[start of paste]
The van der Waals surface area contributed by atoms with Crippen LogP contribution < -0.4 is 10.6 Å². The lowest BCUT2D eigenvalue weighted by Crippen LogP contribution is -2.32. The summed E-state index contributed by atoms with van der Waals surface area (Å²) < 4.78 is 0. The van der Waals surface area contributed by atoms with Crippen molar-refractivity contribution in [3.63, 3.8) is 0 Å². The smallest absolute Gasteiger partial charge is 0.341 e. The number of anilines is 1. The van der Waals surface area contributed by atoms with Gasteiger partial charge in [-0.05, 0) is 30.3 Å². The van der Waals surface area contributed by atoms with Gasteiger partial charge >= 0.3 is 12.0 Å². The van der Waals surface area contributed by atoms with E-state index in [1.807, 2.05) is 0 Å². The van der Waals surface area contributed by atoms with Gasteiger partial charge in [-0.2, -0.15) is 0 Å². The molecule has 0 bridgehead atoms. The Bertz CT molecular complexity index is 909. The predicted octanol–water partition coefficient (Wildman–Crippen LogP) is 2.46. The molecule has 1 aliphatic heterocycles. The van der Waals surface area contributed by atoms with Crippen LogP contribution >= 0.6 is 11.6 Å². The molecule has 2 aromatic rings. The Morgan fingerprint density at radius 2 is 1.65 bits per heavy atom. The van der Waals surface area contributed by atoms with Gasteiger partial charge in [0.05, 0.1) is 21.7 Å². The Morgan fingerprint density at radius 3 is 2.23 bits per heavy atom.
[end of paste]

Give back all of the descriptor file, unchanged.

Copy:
The van der Waals surface area contributed by atoms with Crippen LogP contribution < -0.4 is 10.6 Å². The lowest BCUT2D eigenvalue weighted by Crippen LogP contribution is -2.32. The summed E-state index contributed by atoms with van der Waals surface area (Å²) < 4.78 is 0. The van der Waals surface area contributed by atoms with Crippen molar-refractivity contribution in [3.63, 3.8) is 0 Å². The smallest absolute Gasteiger partial charge is 0.341 e. The number of anilines is 1. The van der Waals surface area contributed by atoms with Gasteiger partial charge in [-0.05, 0) is 30.3 Å². The van der Waals surface area contributed by atoms with Gasteiger partial charge >= 0.3 is 12.0 Å². The van der Waals surface area contributed by atoms with E-state index in [1.807, 2.05) is 0 Å². The van der Waals surface area contributed by atoms with Gasteiger partial charge in [-0.2, -0.15) is 0 Å². The molecule has 0 bridgehead atoms. The Bertz CT molecular complexity index is 909. The predicted octanol–water partition coefficient (Wildman–Crippen LogP) is 2.46. The molecule has 1 aliphatic heterocycles. The van der Waals surface area contributed by atoms with Crippen LogP contribution >= 0.6 is 11.6 Å². The molecule has 2 aromatic rings. The Morgan fingerprint density at radius 2 is 1.65 bits per heavy atom. The van der Waals surface area contributed by atoms with Gasteiger partial charge in [0.05, 0.1) is 21.7 Å². The Morgan fingerprint density at radius 3 is 2.23 bits per heavy atom.